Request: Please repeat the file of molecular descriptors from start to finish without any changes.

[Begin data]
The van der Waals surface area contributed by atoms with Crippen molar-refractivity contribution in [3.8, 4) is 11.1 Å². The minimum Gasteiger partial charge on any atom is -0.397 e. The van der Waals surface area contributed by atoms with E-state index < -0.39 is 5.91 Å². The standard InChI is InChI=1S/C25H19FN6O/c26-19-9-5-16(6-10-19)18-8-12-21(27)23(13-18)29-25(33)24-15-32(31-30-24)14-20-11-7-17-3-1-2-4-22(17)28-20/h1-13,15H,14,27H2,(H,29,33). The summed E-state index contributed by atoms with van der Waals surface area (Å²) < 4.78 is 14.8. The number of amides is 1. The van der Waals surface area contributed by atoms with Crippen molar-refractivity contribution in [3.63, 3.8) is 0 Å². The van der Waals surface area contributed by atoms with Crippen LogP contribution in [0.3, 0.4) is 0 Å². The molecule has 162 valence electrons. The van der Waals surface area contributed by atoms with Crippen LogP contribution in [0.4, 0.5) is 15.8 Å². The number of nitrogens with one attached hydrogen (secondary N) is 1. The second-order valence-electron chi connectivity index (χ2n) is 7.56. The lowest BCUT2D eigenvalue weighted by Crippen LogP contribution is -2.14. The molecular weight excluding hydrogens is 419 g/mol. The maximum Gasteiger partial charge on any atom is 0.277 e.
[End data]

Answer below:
The van der Waals surface area contributed by atoms with Crippen molar-refractivity contribution in [3.8, 4) is 11.1 Å². The minimum Gasteiger partial charge on any atom is -0.397 e. The van der Waals surface area contributed by atoms with E-state index < -0.39 is 5.91 Å². The standard InChI is InChI=1S/C25H19FN6O/c26-19-9-5-16(6-10-19)18-8-12-21(27)23(13-18)29-25(33)24-15-32(31-30-24)14-20-11-7-17-3-1-2-4-22(17)28-20/h1-13,15H,14,27H2,(H,29,33). The summed E-state index contributed by atoms with van der Waals surface area (Å²) < 4.78 is 14.8. The number of amides is 1. The van der Waals surface area contributed by atoms with Crippen molar-refractivity contribution in [3.63, 3.8) is 0 Å². The van der Waals surface area contributed by atoms with Crippen LogP contribution in [0.3, 0.4) is 0 Å². The molecule has 162 valence electrons. The van der Waals surface area contributed by atoms with Crippen LogP contribution in [0.4, 0.5) is 15.8 Å². The number of nitrogens with one attached hydrogen (secondary N) is 1. The second-order valence-electron chi connectivity index (χ2n) is 7.56. The lowest BCUT2D eigenvalue weighted by Crippen LogP contribution is -2.14. The molecular weight excluding hydrogens is 419 g/mol. The maximum Gasteiger partial charge on any atom is 0.277 e.